« Reply #123345 on: October 22, 2018, 08:41:03 AM »
Handel: Your Tuneful Voice
Iestyn Davies, The King's Consort, Robert King
Vivat



Vivaldi: I Concerti di Dresda
Freiburger Barockorchester, Gottfried von der Goltz
Naive



Giordani: Six Sonatas
Marco Ruggeri & Lina Uinskyte
Brilliant



All recommended, as listed.
« Last Edit: October 22, 2018, 08:57:05 AM by BPS »
"There is no progress in art, any more than there is progress in making love. There are simply different ways of doing it." – Emmanuel Radnitzky (Man Ray)

Offline aligreto

  • Veteran member
  • *
  • Posts: 15553
  • Location: Ireland
Re: What are you listening to now?
« Reply #123346 on: October 22, 2018, 08:54:34 AM »
Strauss: Wind Serenade Op. 7 [Britten Sinfonia]





A short but very lyrical and beguiling work given a fine performance here. The balance in the textures is wonderful.
The ability to talk comes with knowledge. The ability to listen comes with wisdom.

Offline aligreto

  • Veteran member
  • *
  • Posts: 15553
  • Location: Ireland
Re: What are you listening to now?
« Reply #123347 on: October 22, 2018, 09:52:50 AM »
Rachmaninov: Symphony No. 3 [Ormandy]





I find the middle movement of No. 3 to be a particularly fine piece of writing.
The ability to talk comes with knowledge. The ability to listen comes with wisdom.

Online Traverso

  • Veteran member
  • *
  • Posts: 1322
  • Location: The Netherlands
Re: What are you listening to now?
« Reply #123348 on: October 22, 2018, 10:52:51 AM »
De Leidse Koorboeken

Book V  CD 2


Offline BPS

  • Full Member
  • *
  • Posts: 703
  • aka Judge Fish
Re: What are you listening to now?
« Reply #123349 on: October 22, 2018, 11:19:21 AM »
Taking a big plunge into Carissimi.  Not gonna try to listen to all of these at once – combined they are over 13 hours of music.

Carissimi: Complete Motets of Arion Romanus
Ensemble Seicentonovecento & Flavio Colusso
Brilliant



Carissimi: Complete Oratorios
Ensemble Seicentonovecento & Flavio Colusso
Brilliant



I downloaded both of these from the dying embers of eMusic.com for about $5 total; but that's another story (the dying embers, that is).
« Last Edit: October 22, 2018, 02:44:51 PM by BPS »
"There is no progress in art, any more than there is progress in making love. There are simply different ways of doing it." – Emmanuel Radnitzky (Man Ray)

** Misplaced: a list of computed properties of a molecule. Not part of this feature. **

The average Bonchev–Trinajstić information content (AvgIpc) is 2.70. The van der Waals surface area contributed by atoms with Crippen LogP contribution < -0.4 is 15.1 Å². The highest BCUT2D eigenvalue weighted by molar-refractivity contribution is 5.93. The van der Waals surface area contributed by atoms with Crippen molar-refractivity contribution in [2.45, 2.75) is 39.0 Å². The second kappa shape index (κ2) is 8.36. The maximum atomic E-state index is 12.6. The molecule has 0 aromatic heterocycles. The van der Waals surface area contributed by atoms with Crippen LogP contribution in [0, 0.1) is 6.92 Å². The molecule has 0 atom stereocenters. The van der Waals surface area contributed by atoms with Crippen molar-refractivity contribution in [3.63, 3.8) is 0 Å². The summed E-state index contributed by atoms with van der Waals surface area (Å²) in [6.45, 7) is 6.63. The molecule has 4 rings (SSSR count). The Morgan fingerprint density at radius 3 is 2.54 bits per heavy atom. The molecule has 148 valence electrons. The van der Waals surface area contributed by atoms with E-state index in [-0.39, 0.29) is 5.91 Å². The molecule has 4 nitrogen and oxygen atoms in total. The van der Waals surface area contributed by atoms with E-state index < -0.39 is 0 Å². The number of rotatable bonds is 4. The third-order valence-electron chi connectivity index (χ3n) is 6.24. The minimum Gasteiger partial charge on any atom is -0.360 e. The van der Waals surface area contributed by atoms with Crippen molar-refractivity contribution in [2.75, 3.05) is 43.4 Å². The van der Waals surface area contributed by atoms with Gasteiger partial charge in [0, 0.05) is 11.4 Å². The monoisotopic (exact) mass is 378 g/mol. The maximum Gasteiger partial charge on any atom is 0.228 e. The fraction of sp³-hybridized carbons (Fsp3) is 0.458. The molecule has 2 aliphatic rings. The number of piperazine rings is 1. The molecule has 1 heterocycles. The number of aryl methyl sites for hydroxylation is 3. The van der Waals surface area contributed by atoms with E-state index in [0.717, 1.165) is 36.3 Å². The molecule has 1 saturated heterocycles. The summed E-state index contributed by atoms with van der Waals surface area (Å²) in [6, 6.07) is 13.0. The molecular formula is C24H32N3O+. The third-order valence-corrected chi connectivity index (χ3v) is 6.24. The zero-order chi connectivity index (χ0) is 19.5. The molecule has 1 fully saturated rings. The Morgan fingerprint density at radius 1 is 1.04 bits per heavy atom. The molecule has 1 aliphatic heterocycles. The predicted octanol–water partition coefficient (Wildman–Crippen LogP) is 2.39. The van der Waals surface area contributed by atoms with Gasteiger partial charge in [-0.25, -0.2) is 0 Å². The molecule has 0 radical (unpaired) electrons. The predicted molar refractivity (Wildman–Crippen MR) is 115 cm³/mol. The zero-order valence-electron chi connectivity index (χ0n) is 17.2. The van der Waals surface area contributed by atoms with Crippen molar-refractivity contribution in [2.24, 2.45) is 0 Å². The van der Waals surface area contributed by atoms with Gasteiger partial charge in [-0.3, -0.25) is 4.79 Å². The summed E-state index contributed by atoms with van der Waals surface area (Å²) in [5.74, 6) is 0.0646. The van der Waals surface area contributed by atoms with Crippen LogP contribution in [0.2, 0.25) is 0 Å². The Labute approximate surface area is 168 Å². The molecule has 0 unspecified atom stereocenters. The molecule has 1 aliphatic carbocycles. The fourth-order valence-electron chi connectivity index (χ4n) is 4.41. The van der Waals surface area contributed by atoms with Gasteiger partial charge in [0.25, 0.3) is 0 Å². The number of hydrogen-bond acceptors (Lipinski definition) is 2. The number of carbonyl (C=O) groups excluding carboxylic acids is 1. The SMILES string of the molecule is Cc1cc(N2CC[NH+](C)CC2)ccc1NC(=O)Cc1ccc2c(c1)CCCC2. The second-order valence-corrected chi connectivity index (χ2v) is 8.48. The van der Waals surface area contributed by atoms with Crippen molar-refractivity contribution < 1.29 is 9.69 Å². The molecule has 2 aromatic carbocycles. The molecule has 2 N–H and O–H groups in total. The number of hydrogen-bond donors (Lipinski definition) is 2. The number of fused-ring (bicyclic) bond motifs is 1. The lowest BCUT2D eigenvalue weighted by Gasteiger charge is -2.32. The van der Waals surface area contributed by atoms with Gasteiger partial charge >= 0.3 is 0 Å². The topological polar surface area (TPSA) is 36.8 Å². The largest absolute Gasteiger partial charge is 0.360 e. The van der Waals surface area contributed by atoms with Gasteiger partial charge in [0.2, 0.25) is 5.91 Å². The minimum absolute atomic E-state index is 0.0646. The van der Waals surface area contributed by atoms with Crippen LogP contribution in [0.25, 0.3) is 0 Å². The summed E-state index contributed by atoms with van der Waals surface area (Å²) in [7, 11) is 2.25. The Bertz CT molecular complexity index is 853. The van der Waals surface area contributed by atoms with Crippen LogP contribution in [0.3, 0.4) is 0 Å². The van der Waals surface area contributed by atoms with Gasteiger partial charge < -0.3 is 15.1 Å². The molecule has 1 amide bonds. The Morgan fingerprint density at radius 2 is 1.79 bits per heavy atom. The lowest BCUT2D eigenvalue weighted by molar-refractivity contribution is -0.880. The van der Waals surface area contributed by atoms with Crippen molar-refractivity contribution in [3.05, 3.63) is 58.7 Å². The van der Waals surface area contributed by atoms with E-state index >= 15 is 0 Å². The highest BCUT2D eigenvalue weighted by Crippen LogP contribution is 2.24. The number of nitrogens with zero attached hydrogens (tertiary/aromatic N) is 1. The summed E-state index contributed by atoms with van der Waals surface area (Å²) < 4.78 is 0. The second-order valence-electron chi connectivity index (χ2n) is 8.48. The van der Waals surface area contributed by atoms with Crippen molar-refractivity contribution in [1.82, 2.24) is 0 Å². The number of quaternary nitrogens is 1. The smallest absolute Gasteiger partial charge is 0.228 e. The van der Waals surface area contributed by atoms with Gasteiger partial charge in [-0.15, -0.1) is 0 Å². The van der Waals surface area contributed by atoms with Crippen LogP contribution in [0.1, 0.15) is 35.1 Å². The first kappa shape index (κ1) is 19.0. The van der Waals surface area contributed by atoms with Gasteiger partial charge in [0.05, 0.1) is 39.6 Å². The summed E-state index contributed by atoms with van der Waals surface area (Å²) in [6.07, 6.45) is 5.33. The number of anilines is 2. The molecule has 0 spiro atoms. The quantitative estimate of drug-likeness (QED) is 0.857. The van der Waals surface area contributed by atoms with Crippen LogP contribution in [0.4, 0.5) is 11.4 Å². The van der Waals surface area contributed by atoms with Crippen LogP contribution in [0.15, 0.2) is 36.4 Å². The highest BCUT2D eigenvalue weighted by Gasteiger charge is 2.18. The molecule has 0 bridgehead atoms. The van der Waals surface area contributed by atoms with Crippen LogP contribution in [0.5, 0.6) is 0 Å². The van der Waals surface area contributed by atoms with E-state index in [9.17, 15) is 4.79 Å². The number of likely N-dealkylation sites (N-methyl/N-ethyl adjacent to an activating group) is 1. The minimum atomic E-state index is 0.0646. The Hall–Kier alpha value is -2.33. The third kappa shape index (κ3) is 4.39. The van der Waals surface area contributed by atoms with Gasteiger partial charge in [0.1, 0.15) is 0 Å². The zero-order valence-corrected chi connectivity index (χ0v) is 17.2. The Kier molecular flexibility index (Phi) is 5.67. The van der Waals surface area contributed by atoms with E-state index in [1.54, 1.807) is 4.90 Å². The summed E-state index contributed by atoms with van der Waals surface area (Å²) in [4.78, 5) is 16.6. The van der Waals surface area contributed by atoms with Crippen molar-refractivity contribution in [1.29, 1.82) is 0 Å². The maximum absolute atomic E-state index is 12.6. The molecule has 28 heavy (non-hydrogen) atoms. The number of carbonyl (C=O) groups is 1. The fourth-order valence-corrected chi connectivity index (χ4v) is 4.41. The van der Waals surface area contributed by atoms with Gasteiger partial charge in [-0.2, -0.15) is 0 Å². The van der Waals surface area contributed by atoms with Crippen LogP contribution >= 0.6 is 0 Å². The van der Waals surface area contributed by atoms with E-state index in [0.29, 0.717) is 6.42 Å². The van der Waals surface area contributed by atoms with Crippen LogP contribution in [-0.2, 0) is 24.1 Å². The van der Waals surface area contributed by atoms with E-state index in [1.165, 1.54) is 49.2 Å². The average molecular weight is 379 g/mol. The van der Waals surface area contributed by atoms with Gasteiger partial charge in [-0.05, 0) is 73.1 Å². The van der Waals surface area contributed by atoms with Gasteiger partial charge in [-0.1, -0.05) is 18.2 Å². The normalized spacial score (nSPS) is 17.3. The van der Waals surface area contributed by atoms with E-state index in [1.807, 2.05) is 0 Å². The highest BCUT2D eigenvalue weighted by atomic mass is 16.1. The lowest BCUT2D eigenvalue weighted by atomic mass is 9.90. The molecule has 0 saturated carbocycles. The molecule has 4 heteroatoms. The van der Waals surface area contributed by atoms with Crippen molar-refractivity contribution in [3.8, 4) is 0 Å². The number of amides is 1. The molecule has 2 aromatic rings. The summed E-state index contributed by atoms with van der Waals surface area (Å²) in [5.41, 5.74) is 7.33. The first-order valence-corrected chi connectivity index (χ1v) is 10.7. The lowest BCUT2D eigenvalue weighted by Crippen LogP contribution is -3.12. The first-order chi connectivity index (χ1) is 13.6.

Offline Brian

  • Veteran member
  • *
  • *
  • Posts: 20260
    • Brian's blog
Re: What are you listening to now?
« Reply #123350 on: October 22, 2018, 11:54:00 AM »


D. 960

Is this really the same Alexander Lonquich who delivered such scintillating, snappy, rhythmically alive work in the Schumann Kreisleriana? The D. 960 Lonquich is slow, full of pregnant pauses, all brooding and misty-eyed romanticism. This performance reminds me of some of Richter's interpretations of this work. Many people love Richter-style performances of D. 960. Sadly, I don't.

Offline aligreto

  • Veteran member
  • *
  • Posts: 15553
  • Location: Ireland
Re: What are you listening to now?
« Reply #123351 on: October 22, 2018, 11:55:15 AM »
Rameau: Orchestral Suite: Nais [Bruggen]





This is charming and delightful music which is excellently played.
The ability to talk comes with knowledge. The ability to listen comes with wisdom.

Offline listener

  • Veteran member
  • *
  • *
  • Posts: 5976
  • Location: 604
Re: What are you listening to now?
« Reply #123352 on: October 22, 2018, 12:39:06 PM »
ROENTGEN (Julius)
Quintet for Piano and Strings op.100,  Trio for clarinet, viola and cello,
Sonata for Viola and Piano,  Sextet in G
Adolf BUSCH: String Sextet in G, op. 40   Walter BRAUNFELS: String Quintet in f#
Artists of the Royal Conservatory, Toronto
"Keep your hand on the throttle and your eye on the rail as you walk through life's pathway."

Online Mandryka

  • Veteran member
  • *
  • Posts: 10029
Re: What are you listening to now?
« Reply #123353 on: October 22, 2018, 01:13:27 PM »




Sadly, I don't.

That’s a shame.

Unlike Richter Lonquich articulates his vision

Quote
Schubert deliberately proceeds [in the first movement] as if groping his way along . . .  playing with the risk of losing the thread of the narrative.